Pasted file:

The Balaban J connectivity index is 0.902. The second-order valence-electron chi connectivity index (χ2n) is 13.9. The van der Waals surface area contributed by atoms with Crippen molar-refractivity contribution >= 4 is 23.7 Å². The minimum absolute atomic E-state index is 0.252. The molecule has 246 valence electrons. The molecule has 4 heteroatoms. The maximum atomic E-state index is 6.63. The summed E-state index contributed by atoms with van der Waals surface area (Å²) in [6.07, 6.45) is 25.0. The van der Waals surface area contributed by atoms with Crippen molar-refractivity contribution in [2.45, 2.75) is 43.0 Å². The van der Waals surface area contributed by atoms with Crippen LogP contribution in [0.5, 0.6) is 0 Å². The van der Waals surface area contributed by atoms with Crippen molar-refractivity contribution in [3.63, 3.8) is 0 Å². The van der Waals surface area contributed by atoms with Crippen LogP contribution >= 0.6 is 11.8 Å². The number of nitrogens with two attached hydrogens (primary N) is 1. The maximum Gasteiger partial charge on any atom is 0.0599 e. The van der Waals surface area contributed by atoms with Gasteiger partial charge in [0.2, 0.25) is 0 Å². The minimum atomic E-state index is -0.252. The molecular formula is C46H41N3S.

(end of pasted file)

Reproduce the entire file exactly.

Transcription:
The Balaban J connectivity index is 0.902. The second-order valence-electron chi connectivity index (χ2n) is 13.9. The van der Waals surface area contributed by atoms with Crippen molar-refractivity contribution >= 4 is 23.7 Å². The minimum absolute atomic E-state index is 0.252. The molecule has 246 valence electrons. The molecule has 4 heteroatoms. The maximum atomic E-state index is 6.63. The summed E-state index contributed by atoms with van der Waals surface area (Å²) in [6.07, 6.45) is 25.0. The van der Waals surface area contributed by atoms with Crippen molar-refractivity contribution in [2.45, 2.75) is 43.0 Å². The van der Waals surface area contributed by atoms with Crippen LogP contribution in [0.5, 0.6) is 0 Å². The van der Waals surface area contributed by atoms with Crippen molar-refractivity contribution in [3.63, 3.8) is 0 Å². The van der Waals surface area contributed by atoms with Crippen LogP contribution >= 0.6 is 11.8 Å². The number of nitrogens with two attached hydrogens (primary N) is 1. The maximum Gasteiger partial charge on any atom is 0.0599 e. The van der Waals surface area contributed by atoms with Gasteiger partial charge in [0.2, 0.25) is 0 Å². The minimum atomic E-state index is -0.252. The molecular formula is C46H41N3S.